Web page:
He buys tubs of salted herring and soaks the fish for two days, then pickles it in white vinegar, sugar and spices. He was recently fiddling with a pumpkin-spiced herring.
"I find that processed pickled herring is too sweet for me," Shelsky said.
"Earlier on, when I first opened the store, I made a foie gras and pickled herring terrine," he said. "I think we might revisit it down the road."
Shelsky sells three sandwiches with herring, including the Brooklyn Transplant made with smoked salmon, apple horseradish, cream cheese and pickled herring salad served on seedless rye.
In Washington, D.C., at the homey Scandinavian restaurant Domku Bar and Cafe, hipsters dine on a smoked herring pie and a herring scramble.
"I learned to love herring when I was in the Peace Corps in Poland," said Kera Carpenter, the chef and owner. On a trip to Scandinavia, she tasted pickled herring, dipped in bread crumbs and fried, delicate and delicious.
With this dish, Carpenter has not "reduced all the beauty of the world to a small pickled fish," as Diane Keaton's herring merchant husband did in Love and Death, but it's a very popular appetizer.
Makes 4 servings
4 smoked herring fillets, about 7 ounces total
1 cup milk, more if needed
1 small carrot, peeled, cut into rounds
1/2 small onion, peeled and sliced
1 bay leaf
1 shallot, sliced
1 teaspoon juniper berries, crushed
1 teaspoon dried thyme
2 cloves garlic, peeled and sliced
6 slices lemon, quartered
Fine sea salt and black pepper to taste
11/2 cups canola or grape- seed oil, divided use
1/4 cup Dijon mustard
1 1/2 tablespoons sherry vinegar
4 medium fingerling
1 tablespoon finely chopped chives
1 tablespoon finely chopped parsley
1. In a bowl, cover the herring with milk; cover and refrigerate for 24 hours.
2. Drain the herring and pat dry with a paper towel. Put the herring, carrot, onion, bay leaf, shallot, juniper berries, thyme, garlic, lemon slices, and salt and pepper to taste in a shallow bowl. Gently stir them together, making sure not to break the herring fillets. Pour 1 cup grapeseed or canola oil over the fish and cover with plastic wrap. Refrigerate overnight or up to 10 days.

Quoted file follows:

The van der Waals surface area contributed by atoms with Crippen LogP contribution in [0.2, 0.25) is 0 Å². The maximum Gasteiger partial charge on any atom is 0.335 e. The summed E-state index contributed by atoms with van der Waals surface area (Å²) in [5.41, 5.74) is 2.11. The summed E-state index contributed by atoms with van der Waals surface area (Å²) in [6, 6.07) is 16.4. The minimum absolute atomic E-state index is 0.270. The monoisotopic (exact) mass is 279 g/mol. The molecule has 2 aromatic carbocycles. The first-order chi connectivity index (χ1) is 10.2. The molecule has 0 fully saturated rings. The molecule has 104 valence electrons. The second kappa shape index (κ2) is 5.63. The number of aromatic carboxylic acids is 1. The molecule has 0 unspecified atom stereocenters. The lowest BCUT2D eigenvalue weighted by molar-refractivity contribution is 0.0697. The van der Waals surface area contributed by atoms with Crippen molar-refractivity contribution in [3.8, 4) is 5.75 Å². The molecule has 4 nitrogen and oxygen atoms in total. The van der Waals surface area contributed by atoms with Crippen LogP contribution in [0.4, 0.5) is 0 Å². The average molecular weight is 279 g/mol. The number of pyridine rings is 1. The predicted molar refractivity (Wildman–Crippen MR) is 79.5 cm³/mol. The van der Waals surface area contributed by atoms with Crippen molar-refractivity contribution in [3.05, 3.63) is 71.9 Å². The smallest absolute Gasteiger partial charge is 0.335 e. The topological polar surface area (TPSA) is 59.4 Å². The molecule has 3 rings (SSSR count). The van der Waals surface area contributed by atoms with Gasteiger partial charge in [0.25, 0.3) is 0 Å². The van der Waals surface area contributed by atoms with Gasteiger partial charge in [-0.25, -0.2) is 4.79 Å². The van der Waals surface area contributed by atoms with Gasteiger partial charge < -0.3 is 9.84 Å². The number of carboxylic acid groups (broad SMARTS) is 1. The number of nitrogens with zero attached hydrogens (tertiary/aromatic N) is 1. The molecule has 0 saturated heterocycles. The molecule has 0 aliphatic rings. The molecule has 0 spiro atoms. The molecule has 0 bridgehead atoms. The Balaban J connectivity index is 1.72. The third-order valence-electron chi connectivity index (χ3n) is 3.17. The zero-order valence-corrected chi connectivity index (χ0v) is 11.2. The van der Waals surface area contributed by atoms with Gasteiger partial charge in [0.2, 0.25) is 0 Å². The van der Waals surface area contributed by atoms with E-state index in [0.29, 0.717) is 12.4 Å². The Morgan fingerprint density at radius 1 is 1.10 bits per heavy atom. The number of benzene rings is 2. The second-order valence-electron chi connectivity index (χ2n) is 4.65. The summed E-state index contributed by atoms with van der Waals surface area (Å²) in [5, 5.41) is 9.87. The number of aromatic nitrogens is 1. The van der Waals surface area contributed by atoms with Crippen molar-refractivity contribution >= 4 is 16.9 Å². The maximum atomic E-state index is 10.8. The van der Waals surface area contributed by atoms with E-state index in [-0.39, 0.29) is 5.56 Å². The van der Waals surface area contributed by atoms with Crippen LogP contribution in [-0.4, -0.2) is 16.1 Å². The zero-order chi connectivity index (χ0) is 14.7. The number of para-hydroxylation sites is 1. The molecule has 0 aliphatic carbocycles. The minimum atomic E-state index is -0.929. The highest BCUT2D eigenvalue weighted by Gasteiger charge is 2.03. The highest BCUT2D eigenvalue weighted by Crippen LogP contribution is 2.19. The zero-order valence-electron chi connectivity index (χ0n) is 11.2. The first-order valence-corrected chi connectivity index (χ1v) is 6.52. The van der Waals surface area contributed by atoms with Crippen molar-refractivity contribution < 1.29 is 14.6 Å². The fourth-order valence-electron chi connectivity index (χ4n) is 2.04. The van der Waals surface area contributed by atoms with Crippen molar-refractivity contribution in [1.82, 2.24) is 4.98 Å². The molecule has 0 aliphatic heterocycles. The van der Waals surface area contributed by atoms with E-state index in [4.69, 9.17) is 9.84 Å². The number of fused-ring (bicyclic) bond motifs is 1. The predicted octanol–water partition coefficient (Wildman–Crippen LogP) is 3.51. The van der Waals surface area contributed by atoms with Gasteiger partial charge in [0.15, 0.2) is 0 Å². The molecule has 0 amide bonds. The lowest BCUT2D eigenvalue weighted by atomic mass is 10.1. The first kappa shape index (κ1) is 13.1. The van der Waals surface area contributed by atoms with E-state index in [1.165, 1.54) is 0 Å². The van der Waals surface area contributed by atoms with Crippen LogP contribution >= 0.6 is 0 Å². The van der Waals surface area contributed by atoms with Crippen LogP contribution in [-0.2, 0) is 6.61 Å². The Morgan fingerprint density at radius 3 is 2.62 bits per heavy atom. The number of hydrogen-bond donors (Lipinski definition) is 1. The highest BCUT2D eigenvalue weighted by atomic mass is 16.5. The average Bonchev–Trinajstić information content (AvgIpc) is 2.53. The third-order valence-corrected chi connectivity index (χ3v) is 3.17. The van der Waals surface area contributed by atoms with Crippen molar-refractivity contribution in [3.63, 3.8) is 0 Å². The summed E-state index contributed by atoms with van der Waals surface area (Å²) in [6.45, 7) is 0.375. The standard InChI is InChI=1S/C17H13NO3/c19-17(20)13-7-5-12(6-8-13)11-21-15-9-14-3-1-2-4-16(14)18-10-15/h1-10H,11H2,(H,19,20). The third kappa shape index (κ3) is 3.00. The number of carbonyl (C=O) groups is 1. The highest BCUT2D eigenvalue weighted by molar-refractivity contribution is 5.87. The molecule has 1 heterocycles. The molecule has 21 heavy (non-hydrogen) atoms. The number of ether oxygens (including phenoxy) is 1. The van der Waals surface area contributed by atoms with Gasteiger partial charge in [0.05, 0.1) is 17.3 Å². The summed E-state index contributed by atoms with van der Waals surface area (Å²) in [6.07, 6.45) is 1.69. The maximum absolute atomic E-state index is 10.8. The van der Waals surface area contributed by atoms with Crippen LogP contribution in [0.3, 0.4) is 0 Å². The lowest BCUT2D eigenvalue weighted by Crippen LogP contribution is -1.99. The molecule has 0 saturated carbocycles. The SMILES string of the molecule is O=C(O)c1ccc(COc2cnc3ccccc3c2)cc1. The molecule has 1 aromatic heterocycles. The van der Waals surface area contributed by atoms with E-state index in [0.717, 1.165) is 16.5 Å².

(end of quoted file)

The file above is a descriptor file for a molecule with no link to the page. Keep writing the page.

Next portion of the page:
3. Stir together the mustard and vinegar. Whisk in the remaining 1/2 cup oil, season with salt and pepper to taste, and set aside.
4. Put the potatoes in a medium pot and cover with salted water. Bring to a boil over a high flame, lower heat to medium, and cook until the potatoes are tender when pierced with a fork, about 10 minutes. Drain. While still warm, slice the potatoes in half, arrange on a serving plate and season with salt and pepper.
5. Spoon some oil from the herring mixture over the potatoes and scatter with a few slices of the onion, carrots and lemon. Sprinkle with salt to taste. Cut the herring fillets into bite-size pieces and place on top of the potatoes. (Discard any remaining oil.) Drizzle the mustard vinaigrette over the herring and potatoes. Sprinkle with the chives and parsley, and serve.
Per serving: 310 calories, 19 grams protein, 42 grams carbohydrates, 7 grams sugar, 8 grams fat, 43 milligrams cholesterol, 285 milligrams sodium, 5 grams dietary fiber.
Makes 6 servings
12 pickled herring fillets
3 large eggs
1 cup fresh white bread crumbs
Black pepper to taste
Vegetable oil for frying
1/2 cup diced red onion
1/2 cup diced tomato
1/2 cup diced cucumber
1. Dry the herring well with paper towels.
2. Beat the eggs in a wide shallow bowl. In another bowl, stir together the bread crumbs and black pepper, to taste.
3. Pour the oil into a large frying pan, until it is 1 inch deep. Over medium heat, bring the oil to 375 degrees.
4. When the oil is hot, dip both sides of the herring in the egg and then the bread crumbs, making sure that it is entirely covered.
5. Carefully place the fillets in the oil, making sure not to overcrowd the pan, and fry them for 45 seconds to a minute, until they are golden brown.
6. Drain and serve immediately, topped with a sprinkling of red onion, tomato, and cucumber.
Per serving: 193 calories, 10 grams protein, 18 grams carbohydrates, 4 grams sugar, 9 grams fat, 110 milligrams cholesterol, 429 milligrams sodium, 1 gram dietary fiber.